By the Numbers: Exploring Campaign Finance in the 2022 US Midterms

The above chart depicts aggregate donations associated with an organization, even if part of that amount came from independent individual donations by employees of the organization. While the 1971 Federal Election Campaign Act forbids PACs from donating more than $5,000 to any candidate in a single election, an organization’s employees or other associated individuals are free to give up to $2,900 of their own money per candidate per election. At large organizations with thousands of members, these amounts can add up quickly, and Open Secrets aggregates this data to create a profile for organizations that includes employee donations. It is important to note, however, that such donation clusters do not necessarily imply organization. According to Open Secrets:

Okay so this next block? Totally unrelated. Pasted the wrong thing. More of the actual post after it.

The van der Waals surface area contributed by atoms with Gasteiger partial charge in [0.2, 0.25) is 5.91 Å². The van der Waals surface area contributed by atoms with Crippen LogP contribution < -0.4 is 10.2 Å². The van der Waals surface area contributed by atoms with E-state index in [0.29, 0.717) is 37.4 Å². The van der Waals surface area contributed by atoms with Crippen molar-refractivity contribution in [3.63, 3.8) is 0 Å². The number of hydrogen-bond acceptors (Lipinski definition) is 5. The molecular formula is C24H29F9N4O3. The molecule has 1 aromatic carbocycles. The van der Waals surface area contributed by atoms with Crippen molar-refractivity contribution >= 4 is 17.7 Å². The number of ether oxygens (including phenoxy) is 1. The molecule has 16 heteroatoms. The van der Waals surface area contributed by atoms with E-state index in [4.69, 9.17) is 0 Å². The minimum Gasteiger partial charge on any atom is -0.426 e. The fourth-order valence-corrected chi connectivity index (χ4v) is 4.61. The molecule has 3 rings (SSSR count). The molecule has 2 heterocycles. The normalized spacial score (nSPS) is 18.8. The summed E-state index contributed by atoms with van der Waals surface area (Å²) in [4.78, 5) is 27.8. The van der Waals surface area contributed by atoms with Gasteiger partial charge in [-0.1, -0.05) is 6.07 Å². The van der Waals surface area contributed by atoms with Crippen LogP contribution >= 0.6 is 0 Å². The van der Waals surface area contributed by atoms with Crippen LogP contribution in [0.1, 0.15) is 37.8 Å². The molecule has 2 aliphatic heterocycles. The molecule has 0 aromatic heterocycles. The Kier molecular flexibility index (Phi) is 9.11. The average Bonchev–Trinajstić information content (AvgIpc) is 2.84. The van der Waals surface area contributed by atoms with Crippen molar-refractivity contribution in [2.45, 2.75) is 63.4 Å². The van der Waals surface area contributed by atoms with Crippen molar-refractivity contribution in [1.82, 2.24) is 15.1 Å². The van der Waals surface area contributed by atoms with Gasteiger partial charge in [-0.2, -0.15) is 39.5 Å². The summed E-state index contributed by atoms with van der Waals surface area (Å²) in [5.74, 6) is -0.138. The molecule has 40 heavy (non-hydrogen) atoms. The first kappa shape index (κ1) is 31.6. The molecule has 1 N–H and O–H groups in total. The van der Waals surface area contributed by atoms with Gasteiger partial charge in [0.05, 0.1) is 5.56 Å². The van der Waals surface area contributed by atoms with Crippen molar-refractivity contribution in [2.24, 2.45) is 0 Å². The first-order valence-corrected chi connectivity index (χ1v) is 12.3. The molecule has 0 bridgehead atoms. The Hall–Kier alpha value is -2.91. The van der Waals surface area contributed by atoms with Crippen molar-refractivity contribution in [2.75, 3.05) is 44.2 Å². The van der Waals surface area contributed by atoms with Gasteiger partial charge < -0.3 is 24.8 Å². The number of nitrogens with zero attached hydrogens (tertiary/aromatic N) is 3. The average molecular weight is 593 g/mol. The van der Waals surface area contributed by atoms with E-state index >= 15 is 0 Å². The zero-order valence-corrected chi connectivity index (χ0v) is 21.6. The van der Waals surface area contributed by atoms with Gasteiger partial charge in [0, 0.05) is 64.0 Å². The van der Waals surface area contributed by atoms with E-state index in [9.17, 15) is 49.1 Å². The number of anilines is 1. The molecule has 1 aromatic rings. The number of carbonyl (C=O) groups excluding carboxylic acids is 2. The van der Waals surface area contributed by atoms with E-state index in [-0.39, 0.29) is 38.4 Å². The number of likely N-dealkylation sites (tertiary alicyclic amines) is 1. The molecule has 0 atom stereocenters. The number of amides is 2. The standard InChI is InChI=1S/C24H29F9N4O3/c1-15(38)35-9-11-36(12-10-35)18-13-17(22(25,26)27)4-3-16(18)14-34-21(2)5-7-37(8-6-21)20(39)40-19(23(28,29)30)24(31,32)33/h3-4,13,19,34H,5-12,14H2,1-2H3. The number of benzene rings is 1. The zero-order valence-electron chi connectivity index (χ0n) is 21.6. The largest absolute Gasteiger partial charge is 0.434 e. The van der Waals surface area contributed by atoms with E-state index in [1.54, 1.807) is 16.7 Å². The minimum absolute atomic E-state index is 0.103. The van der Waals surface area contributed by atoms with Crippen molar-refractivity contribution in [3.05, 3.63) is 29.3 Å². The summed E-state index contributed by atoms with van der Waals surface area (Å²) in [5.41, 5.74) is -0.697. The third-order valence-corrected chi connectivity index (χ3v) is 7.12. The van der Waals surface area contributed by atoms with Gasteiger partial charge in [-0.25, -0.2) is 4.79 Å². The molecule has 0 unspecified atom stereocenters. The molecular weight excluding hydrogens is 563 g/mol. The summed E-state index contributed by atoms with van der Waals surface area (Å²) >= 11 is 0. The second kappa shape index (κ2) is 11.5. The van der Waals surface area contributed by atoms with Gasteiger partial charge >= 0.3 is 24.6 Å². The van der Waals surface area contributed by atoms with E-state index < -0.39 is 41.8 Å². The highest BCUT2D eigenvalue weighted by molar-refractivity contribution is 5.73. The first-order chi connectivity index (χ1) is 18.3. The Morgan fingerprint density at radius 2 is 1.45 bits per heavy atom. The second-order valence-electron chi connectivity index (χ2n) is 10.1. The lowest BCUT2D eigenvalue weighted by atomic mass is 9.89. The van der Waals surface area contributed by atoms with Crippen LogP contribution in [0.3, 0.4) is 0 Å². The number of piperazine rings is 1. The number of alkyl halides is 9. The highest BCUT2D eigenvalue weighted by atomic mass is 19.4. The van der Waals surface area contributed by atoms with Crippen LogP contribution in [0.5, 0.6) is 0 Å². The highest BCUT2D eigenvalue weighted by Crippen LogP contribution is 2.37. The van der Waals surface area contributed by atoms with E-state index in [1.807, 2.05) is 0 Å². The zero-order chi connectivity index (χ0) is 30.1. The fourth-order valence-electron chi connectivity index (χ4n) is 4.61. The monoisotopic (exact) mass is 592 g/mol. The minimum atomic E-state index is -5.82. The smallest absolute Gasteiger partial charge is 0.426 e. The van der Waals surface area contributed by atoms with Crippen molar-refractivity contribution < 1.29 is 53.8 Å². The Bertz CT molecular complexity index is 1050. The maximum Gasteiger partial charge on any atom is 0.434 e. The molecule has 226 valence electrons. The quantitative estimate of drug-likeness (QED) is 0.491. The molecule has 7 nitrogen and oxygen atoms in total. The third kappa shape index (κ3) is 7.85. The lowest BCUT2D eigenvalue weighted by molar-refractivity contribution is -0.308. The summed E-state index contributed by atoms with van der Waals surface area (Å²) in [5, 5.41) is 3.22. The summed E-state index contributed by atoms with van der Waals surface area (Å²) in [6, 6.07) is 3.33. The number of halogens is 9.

“Of course, it is impossible to know either the economic interest that made each individual contribution possible or the motivation for each individual giver. However, the patterns of contributions provide critical information for voters, researchers and others. That is why Congress mandated that candidates and political parties request employer information from contributors and publicly report it when the contributor provides it. In some cases, a cluster of contributions from the same organization may indicate a concerted effort by that organization to “bundle” contributions to the candidate. In other cases—both with private companies and with government agencies, non-profits and educational institutions—the reason for the contributions may be completely unrelated to the organization. Showing these clusters of contributions from people associated with particular organizations provides a valuable—and unique—way of understanding where a candidate is getting his or her financial support. Knowing those groups is also useful after the election, as issues come before Congress and the administration that may affect those organizations and their industries.”